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38pc Pakistan adults prefer to settle abroad

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  • Guest's Avatar
    Guest replied
    Also in the same study Gallup Pakistan found out that 90% of pakistani are proud to identify themselves as pakistanis.

    Leave a comment:


  • PJ
    replied
    Indians outnumber Pakistanis two to 1 in
    asylem applications, in the uk.

    Leave a comment:


  • CM
    replied
    Fine chilli my bad.
    Lets discuss pakistan on its own.
    Yes it is true.
    But the Govt is doing its best.
    Most of the problems have occured during the "democratic rule".
    Did you know that at the end of Zia's rule, in 1989 2 years after he had died, the exchange rate with the dollar was 12 to 1.
    That is with all the aid debt as well.
    The US provide all help on aid.
    Meaning it had to be paid back.

    Pakistan is in a weak position, but the people are more do want to move, but can't.
    Every tom dick and harry wants to move the US.
    Half of them don't know where the US is.
    That adds to the 38% - many of them from rural areas, and thinl the US is the heaven on earth.
    While 72% do not wish to leave.
    Means the CE is doing a good job.

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    CROIRE A L'INCROYABLE

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  • chilli
    replied
    That report was from Khaleej Times and has got nothing to do with India.
    The refernece to the migration of Indian IT experts is totally out-of-context and uncalled for.It does not justify anything !!

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  • CM
    replied
    Lets take indian figures.
    In the next 2 years, Indian will have more IT experts out of the country than actually in the country.
    Also Sajjadm the same is for india.
    I will bet my money on it.

    ------------------
    CROIRE A L'INCROYABLE

    Leave a comment:


  • sajjadm
    started a topic 38pc Pakistan adults prefer to settle abroad

    38pc Pakistan adults prefer to settle abroad

    http://www.khaleejtimes.com/subcont.htm#story1

    From our correspondent
    ISLAMABAD - There has been a continuous brain drain from the country over the past one decade, and a survey report released here says that nearly two thirds of those still living in the country would prefer to go abroad for work. Still alarming is the revelation that 38 per cent of adults would like to go abroad not only for better job prospects; they would prefer to permanently settle outside the country.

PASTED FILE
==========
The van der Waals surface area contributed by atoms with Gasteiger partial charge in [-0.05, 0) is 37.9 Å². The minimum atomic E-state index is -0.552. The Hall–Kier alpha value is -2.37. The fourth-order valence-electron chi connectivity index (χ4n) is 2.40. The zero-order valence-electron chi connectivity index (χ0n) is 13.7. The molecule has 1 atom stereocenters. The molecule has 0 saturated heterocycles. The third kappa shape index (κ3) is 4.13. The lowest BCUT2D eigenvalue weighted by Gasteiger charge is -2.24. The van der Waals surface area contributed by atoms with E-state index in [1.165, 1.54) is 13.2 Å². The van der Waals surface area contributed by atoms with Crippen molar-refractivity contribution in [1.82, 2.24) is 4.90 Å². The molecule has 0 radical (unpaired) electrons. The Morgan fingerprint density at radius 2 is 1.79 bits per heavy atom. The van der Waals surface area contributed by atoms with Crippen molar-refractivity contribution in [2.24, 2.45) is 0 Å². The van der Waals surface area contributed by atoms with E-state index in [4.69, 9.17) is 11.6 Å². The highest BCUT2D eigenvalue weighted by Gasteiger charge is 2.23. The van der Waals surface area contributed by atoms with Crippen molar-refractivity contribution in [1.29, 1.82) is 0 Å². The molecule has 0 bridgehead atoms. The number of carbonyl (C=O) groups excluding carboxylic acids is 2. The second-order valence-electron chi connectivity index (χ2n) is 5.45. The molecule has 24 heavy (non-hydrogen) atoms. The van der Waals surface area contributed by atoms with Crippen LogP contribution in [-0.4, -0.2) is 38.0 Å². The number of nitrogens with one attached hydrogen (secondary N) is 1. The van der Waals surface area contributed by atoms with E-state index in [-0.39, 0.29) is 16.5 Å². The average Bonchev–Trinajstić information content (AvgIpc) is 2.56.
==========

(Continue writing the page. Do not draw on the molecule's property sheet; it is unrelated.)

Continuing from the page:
The report of an opinion survey released by Gallup-Pakistan, an affiliate of Gallup International, yesterday says that this marked increase in the number of people thinking of going broad is primarily because of their diminishing confidence in the country's economic future.

    According to the report, 38 per cent of a national sample of adults said they would like to permanently settle abroad if such an option was available.

    "This is more than twice as many as those who expressed such a desire in a comparable survey by Gallup in 1984, when only 17 per cent gave this response," says the report.

    According to Gallup-Pakistan, the survey was carried out in October and it asked a series of questions regarding working abroad and reasons underlying people's desire to migrate.

    The survey was conducted among more than 1,500 statistically selected households in both rural and urban areas in the four provinces of the country, comprising a cross-section of people with varying income, educational and linguistic backgrounds.

    According to the report, nearly two-third of the respondents - 62 per cent - said they would like to work abroad. Out of them 38 per cent said they would like to settle outside the country. Comparable figures in a similar survey conducted 15 years ago were 49 per cent for working abroad and 17 per cent for settling overseas.

    The survey also shows that nearly five per cent of households in Pakistan have at least one person of their immediate family members settled abroad.

    These households were asked to give reasons which led to their kin to leave the country. The report says that 70 per cent cited better economic prospects while 12 per cent said their kin were not motivated to go abroad for immediate economic benefits, but out of fear of poor "future economic prospects of the country".

    Another six per cent cited poor law and order situation in Pakistan as the reason for their kin to leave the country, while the remaining 12 per cent cited miscellaneous reasons.

    Analysts at Gallup have linked the rising migration levels to two principal causes.

    Firstly, a declining hope in the country's economic future. They pointed out that in 1986, 72 per cent of the respondents to the survey agreed with the statement that "Pakistan will make tremendous progress in the next 10 years".

    The report went on to state that now this figure has dropped to 54 per cent.

    Secondly, the Gallup report says, new technologies have facilitated globalisation and constant telecom links.

    Moreover, small communities of Pakistanis and Muslims have developed in countries of immigration.

    But despite this growing trend to seek jobs outside the country, or to try to settle abroad, nearly 90 per cent of the people interviewed for the survey said they still took pride in being citizens of Pakistan.

    According to the report, two per cent said it was not a matter of pride, and one per cent went to the extent of saying that they felt ashamed of calling themselves Pakistanis.

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    Why not? when they are suffering economically and the CE is busy touring the world on the country's expense. what will the poor people do.
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